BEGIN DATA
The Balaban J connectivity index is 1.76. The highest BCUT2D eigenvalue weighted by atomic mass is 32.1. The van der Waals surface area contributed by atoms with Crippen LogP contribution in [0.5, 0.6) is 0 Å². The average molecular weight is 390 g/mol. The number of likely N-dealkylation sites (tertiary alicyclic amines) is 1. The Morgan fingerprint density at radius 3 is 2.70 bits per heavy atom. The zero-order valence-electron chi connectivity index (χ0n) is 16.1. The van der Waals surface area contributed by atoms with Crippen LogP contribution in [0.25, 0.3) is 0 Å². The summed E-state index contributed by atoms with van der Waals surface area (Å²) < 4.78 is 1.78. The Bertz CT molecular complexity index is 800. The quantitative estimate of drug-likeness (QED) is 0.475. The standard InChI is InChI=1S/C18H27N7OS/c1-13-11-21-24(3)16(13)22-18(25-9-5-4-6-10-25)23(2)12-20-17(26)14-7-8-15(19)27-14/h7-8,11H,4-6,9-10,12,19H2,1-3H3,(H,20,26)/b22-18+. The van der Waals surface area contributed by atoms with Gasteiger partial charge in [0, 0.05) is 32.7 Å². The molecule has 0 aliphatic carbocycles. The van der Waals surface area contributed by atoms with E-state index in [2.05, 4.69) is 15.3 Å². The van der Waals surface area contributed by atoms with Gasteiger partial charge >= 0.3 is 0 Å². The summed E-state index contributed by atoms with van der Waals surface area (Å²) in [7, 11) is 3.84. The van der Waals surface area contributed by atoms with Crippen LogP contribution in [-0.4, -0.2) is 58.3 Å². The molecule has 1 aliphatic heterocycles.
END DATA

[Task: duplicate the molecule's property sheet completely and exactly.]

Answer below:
The Balaban J connectivity index is 1.76. The highest BCUT2D eigenvalue weighted by atomic mass is 32.1. The van der Waals surface area contributed by atoms with Crippen LogP contribution in [0.5, 0.6) is 0 Å². The average molecular weight is 390 g/mol. The number of likely N-dealkylation sites (tertiary alicyclic amines) is 1. The Morgan fingerprint density at radius 3 is 2.70 bits per heavy atom. The zero-order valence-electron chi connectivity index (χ0n) is 16.1. The van der Waals surface area contributed by atoms with Crippen LogP contribution in [0.25, 0.3) is 0 Å². The summed E-state index contributed by atoms with van der Waals surface area (Å²) < 4.78 is 1.78. The Bertz CT molecular complexity index is 800. The quantitative estimate of drug-likeness (QED) is 0.475. The standard InChI is InChI=1S/C18H27N7OS/c1-13-11-21-24(3)16(13)22-18(25-9-5-4-6-10-25)23(2)12-20-17(26)14-7-8-15(19)27-14/h7-8,11H,4-6,9-10,12,19H2,1-3H3,(H,20,26)/b22-18+. The van der Waals surface area contributed by atoms with Gasteiger partial charge in [0, 0.05) is 32.7 Å². The molecule has 0 aliphatic carbocycles. The van der Waals surface area contributed by atoms with E-state index in [2.05, 4.69) is 15.3 Å². The van der Waals surface area contributed by atoms with Gasteiger partial charge >= 0.3 is 0 Å². The summed E-state index contributed by atoms with van der Waals surface area (Å²) in [7, 11) is 3.84. The van der Waals surface area contributed by atoms with Crippen LogP contribution in [-0.4, -0.2) is 58.3 Å². The molecule has 1 aliphatic heterocycles.